To be very clear, though, none of this is normative on others. It’s just how I’d handle the situation. I’ve had plenty of time to come to terms with the irreconcilable differences between myself and my family, and for whatever reason that includes having made peace with their efforts to manipulate and put the screws to me. So I’m more or less immune to their bullshit. That puts me in a privileged place, because I can do what I described above without feeling that I’ve been untrue to myself. Lots of atheists, women, queer/transgender, or otherwise nonconforming people aren’t so lucky. They may also disagree with me for other reasons as well.

  2. 2

    My mother was a christian but the quiet type. I never heard her expressing any faith position , I was never baptised/christened as she believed that I would come to god myself if that was my path. She was intelligent but not educated and was politically progressive.

    While we were having a conversation about fuck knows what I happened to mention evolution, her reaction was so extreme as to completely gobsmack me, it wasn’t a rant or anything but an explosive “no” and a chopping down hand to cut me off there and then.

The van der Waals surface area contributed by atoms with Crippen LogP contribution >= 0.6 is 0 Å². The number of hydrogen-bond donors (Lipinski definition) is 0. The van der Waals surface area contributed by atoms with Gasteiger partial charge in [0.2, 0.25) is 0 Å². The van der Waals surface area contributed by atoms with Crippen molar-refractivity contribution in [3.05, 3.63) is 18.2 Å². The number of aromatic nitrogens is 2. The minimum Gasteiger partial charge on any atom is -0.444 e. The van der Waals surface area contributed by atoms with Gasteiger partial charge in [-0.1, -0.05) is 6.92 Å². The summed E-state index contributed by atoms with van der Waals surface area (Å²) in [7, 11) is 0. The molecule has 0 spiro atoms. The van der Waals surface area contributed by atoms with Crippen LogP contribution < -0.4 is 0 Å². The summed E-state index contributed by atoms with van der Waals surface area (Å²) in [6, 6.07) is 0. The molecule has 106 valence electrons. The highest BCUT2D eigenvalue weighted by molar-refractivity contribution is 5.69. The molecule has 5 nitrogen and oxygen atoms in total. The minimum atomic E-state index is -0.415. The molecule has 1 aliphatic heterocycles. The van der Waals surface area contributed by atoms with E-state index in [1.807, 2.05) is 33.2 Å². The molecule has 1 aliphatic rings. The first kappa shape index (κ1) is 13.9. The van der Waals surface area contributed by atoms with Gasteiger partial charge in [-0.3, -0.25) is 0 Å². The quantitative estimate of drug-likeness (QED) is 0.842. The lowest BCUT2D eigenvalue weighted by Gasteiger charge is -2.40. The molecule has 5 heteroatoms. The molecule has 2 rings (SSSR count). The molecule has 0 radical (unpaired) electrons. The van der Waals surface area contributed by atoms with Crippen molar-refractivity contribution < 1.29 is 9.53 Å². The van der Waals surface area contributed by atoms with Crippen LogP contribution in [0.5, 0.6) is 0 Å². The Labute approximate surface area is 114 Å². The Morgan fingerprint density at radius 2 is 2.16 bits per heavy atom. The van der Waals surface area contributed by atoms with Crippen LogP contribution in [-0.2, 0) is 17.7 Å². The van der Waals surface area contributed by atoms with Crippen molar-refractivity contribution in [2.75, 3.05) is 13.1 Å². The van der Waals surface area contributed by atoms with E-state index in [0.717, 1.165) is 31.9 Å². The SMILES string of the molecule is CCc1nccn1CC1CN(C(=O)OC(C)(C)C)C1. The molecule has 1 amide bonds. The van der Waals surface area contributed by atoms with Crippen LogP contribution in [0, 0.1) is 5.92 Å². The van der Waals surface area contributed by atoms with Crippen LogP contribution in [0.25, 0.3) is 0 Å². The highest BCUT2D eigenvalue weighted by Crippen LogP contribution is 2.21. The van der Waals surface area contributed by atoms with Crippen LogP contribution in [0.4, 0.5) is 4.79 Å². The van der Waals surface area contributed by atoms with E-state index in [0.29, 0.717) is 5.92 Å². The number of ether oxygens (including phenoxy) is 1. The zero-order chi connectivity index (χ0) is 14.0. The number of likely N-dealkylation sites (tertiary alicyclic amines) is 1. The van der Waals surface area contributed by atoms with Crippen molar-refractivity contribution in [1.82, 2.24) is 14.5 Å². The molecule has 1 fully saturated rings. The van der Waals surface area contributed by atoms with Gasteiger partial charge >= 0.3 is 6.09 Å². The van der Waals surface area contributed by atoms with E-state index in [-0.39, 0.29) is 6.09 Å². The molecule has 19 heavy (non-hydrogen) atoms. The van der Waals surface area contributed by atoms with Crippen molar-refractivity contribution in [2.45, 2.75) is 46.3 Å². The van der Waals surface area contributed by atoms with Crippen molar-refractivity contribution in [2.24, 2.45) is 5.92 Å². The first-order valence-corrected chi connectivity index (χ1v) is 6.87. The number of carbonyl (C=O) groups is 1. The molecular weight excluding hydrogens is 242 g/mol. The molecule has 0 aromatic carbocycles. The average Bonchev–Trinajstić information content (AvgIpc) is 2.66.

Normally, being a bloviating arsehole full of my own self importance, convinced that mine is the path to enlightenment, I would normally have puffed out my chest and challenged the point, but something in her made me stop and just let it pass.

    A month later she was dead from the aggressive cancer she had kept from everyone and I understood why she didn’t want anything to challenge her faith at that moment.

    Five years on , one of the things that I can be proud of in life even if it happened almost accidentally; and yes I still think of that conversation when I think of my mother, is that even though I was desperate to show how right I was, I shut the fuck up and allowed my mother her comforting delusion. After all, atheists aren’t all monsters.